After those years of living out in a suitcase and working in different emerging markets and entrepreneurial ecosystems, Andrew went back to the US to do an MBA at the University of Chicago and ended up leaving again, this time to Cambodia.
“As the execution was definitely the hard part, I wanted to get experience in operations, and in strategy, and in management, and in all the different things that you need to execute”
In Cambodia, Andrew worked for an agtech startup and then as the Chief Operating Officer of a VC firm that sometimes created its own companies; he got to work very closely with portfolio companies and be very hands-on with operations, exactly what he was hoping for. This operationally heavy, execution-focused approached produced good results.
“We certainly had our challenges and plenty of ups-and-downs, and COVID hitting at this time didn’t help, but the portfolio was doing very well overall.”
After some time in Southeast Asia, Andrew wanted to be closer to home, so he started to look for opportunities in Latin America when he came across Polymath and the rest is history.
The hard thing about…
Pretty cool journey, right?
The coolest part is how much Andrew’s experience can teach us about the nuances of building businesses for emerging markets.
Up until now it has been clear how important and difficult it is to execute in these contexts, but there’s more to it, so we will now focus on the most interesting findings from Andrew’s journey.
This time we are going to hear it from his own voice. So let’s get those headphones!
Venture Capital is as much an operational business as it is a financial business.
Coming from an operational background can be a huge advantage for investors, especially in the early stage where metrics are less likely to give an accurate idea of what the business can eventually accomplish.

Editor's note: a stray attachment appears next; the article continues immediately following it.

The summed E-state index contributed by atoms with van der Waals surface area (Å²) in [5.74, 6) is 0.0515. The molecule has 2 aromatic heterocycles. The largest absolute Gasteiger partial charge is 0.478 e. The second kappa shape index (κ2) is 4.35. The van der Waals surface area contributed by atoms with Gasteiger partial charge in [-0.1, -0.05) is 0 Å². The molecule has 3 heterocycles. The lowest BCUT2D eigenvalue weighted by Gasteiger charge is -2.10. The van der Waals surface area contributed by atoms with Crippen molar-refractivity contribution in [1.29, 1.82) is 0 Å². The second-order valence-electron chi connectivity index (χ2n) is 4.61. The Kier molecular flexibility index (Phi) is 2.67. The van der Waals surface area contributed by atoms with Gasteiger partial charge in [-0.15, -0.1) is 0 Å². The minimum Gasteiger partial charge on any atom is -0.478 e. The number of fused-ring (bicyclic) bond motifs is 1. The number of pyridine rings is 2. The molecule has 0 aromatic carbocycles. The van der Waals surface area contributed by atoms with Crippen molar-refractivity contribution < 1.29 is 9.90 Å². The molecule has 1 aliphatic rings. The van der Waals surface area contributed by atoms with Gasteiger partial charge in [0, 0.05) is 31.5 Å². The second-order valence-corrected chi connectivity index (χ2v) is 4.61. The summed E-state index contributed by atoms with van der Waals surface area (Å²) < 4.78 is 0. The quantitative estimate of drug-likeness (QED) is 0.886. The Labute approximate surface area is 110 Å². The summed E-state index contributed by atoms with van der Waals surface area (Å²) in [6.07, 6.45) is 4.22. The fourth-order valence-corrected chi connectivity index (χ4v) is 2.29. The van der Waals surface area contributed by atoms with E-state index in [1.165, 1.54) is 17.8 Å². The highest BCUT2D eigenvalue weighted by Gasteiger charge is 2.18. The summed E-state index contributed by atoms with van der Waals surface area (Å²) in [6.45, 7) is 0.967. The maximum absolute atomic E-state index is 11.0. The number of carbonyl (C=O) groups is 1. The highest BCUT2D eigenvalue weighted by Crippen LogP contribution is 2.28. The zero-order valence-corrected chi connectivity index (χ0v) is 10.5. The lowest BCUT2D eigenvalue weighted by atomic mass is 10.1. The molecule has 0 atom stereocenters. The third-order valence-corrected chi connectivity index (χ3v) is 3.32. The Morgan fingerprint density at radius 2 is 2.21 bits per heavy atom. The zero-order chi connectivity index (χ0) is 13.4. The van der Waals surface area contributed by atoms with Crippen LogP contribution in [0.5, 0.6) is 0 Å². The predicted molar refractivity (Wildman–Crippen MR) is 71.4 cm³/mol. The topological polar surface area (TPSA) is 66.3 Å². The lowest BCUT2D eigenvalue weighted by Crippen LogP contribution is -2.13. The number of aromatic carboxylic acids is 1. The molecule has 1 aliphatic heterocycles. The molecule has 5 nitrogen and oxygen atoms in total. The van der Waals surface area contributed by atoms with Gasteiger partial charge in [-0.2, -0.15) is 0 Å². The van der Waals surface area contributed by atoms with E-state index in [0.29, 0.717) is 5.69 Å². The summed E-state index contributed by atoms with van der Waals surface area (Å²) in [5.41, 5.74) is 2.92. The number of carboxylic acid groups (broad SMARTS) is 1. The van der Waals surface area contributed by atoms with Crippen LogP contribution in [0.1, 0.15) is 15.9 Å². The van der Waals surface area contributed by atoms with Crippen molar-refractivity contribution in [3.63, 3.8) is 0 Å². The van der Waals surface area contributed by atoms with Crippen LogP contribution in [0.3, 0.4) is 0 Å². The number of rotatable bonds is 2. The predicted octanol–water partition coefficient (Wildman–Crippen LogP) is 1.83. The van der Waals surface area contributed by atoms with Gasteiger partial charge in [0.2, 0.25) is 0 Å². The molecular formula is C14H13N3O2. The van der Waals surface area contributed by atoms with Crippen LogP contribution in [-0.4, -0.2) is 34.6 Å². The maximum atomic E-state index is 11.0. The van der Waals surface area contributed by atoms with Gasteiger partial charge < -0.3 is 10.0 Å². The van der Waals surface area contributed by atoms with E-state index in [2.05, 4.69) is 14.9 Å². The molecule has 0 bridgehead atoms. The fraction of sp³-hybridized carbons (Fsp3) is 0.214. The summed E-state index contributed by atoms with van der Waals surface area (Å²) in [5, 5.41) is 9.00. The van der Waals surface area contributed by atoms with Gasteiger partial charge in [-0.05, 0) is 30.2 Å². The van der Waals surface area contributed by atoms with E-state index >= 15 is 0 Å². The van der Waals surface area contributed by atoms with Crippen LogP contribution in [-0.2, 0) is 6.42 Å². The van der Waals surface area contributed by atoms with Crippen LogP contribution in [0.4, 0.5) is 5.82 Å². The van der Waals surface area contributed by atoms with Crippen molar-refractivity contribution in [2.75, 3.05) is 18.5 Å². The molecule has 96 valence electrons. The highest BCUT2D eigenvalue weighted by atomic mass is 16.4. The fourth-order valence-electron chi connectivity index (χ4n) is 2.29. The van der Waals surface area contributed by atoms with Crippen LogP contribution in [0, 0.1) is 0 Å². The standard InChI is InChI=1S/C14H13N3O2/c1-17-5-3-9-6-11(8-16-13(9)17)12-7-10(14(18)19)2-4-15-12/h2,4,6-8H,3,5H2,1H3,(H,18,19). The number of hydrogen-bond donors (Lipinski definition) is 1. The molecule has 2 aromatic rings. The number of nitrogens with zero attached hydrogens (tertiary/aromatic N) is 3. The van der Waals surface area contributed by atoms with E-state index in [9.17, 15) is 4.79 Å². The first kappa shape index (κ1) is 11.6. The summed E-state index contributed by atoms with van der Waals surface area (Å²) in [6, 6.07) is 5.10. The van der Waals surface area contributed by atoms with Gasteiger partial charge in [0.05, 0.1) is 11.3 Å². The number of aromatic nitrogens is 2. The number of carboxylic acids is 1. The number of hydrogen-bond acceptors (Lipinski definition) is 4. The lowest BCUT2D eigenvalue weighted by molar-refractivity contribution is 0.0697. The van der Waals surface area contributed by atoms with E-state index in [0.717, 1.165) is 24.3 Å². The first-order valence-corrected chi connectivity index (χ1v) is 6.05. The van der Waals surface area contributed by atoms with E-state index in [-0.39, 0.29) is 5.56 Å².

Especially in the young and developing ecosystems, like the ones in South East Asia, Africa, or Latin America, it becomes more important because Founders are looking not only for money but for investors that can actually offer operational experience and advice to their businesses.
LatAm is an ecosystem as a whole, and the mobility of talent is proof.
Having the same language and somewhat similar cultures is a great advantage LatAm has over other emerging markets. In the last few years, we have seen many companies become regional, as well as the Talent coming in and out of them.
Having that much space to grow as a region, is definitely something you cannot overlook when analyzing Latin America’s ecosystem.
Startups are hot!
If you are here you probably already know that startups have been a hot topic for several years in the region. But let’s face it, there are still many opportunities in the region, especially when it comes to serving the middle and emerging middle-class.
Early stage is a completely different game
Yes, it is. And yes there is a gap in Latin America.
Early Stage investment requires completely different capabilities and approaches than the later stages. We have seen regional and local investors get into that game or even angel investors trying to maximize their investment with lower tickets.
It all comes down to the maturity of the ecosystem and how we get to a point where that gap is closed.
In the end, that’s what we are trying to do at Polymath by launching an Early Stage fund specialized in capitalizing on the builder and operational experience we have to gather in 10 years of building companies for LatAm’s middle-class.
If you want to know more about Venture Capital, Company Building and Latin America visit our library.